FL: The pictures of ‘Artesian versus Dead Rabbit’ look like a lot of fun, are you and Alex Kratena [from Artesian] friends?
JM: It was fun alright—with an even better hangover. We have a lot of respect for the Artesian boys. They work their asses off, have a great mentality, and constantly think of ways to better themselves.

FL: How did you pick Jillian Vose as the new head bartender? What characteristics do you look for when you train someone for this job?
JM: I wanted Jillian to come aboard because I felt The Dead Rabbit was getting pigeonholed for the historical approach of our creative process, and I was keen to move away from that. Jillian isn’t bound by historical accuracy. (My style is historical accuracy with contemporary touches.) Jillian is purely flavor driven and that’s the way I wanted the program to go. We don’t train her on cocktails because she’s got that. My big thing is dispersing responsibility and accountability across the team, which is bit different from other bars. I don’t believe in the “master builder” theory where one person controls all operations. That’s a weak foundation.

Without further ado…three cocktail recipes from The Dead Rabbit co-owner Jack McGarry and head bartender Jillian Vose…

ROMAN EMPIRE BY JACK MCGARRY

st-patricks-day-cocktails_dead-rabbit-new-york_roman-empire
The Roman Empire cocktail by Jack McGarry packs a punch and is incredibly delicious.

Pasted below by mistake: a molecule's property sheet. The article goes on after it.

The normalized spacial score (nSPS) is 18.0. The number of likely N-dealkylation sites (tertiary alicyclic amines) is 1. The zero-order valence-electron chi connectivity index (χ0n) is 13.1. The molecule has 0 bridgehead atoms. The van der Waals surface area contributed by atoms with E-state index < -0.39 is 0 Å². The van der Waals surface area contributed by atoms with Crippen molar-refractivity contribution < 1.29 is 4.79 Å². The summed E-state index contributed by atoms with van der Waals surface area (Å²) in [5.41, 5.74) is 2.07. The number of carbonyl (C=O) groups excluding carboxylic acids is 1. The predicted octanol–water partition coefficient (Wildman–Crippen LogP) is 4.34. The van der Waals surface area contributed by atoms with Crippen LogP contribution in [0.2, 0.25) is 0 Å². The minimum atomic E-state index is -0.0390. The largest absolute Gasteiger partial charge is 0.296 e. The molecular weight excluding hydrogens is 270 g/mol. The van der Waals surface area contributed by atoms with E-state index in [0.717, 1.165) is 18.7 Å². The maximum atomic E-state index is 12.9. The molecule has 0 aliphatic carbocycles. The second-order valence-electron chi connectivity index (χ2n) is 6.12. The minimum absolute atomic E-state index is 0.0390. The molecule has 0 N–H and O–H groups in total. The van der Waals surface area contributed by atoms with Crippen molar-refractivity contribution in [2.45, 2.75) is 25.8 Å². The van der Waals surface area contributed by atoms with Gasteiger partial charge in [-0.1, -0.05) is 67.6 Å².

2 oz. Aylesbury vodka
½ oz. Aquavit
¾ oz. lemon juice
1 oz. dill seed syrup
½ oz. apple juice
¼ oz. crème de menthe3 dashes wasabi pea tincture

Method: Shaken
Glassware: Smash and ice nugget
Garnish: None

SPELL SPOKE BY JILLIAN VOSE

st-patricks-day-cocktails_dead-rabbit-new-york_spell-spoke
Jillian Vose’s Spell Spoke is not only refreshing—it’s sophisticated.

2 oz. hibiscus-infused Jameson Black Barrel
¾ oz. lime juice
¾ oz. cane syrup
¼ oz. ginger syrup
2 dashes Boston Bitters
2 kaffir lime leaves

Method: Shaken
Glassware: Bar glass / cracked ice
Garnish: Nutmeg

PSYCHO KILLER BY JILLIAN VOSE

st-patricks-day-cocktails_dead-rabbit-new-york_psycho-killer
Well, the name of this cocktail says it all, doesn’t it?

2 oz. Redbreast
¾ oz. cocoa nib-infused Campari
½ oz. White Cacao Marie Brizard
½ oz. Giffard Banane
2 dashes absinthe

Method: Stirred
Glassware: Nick and Nora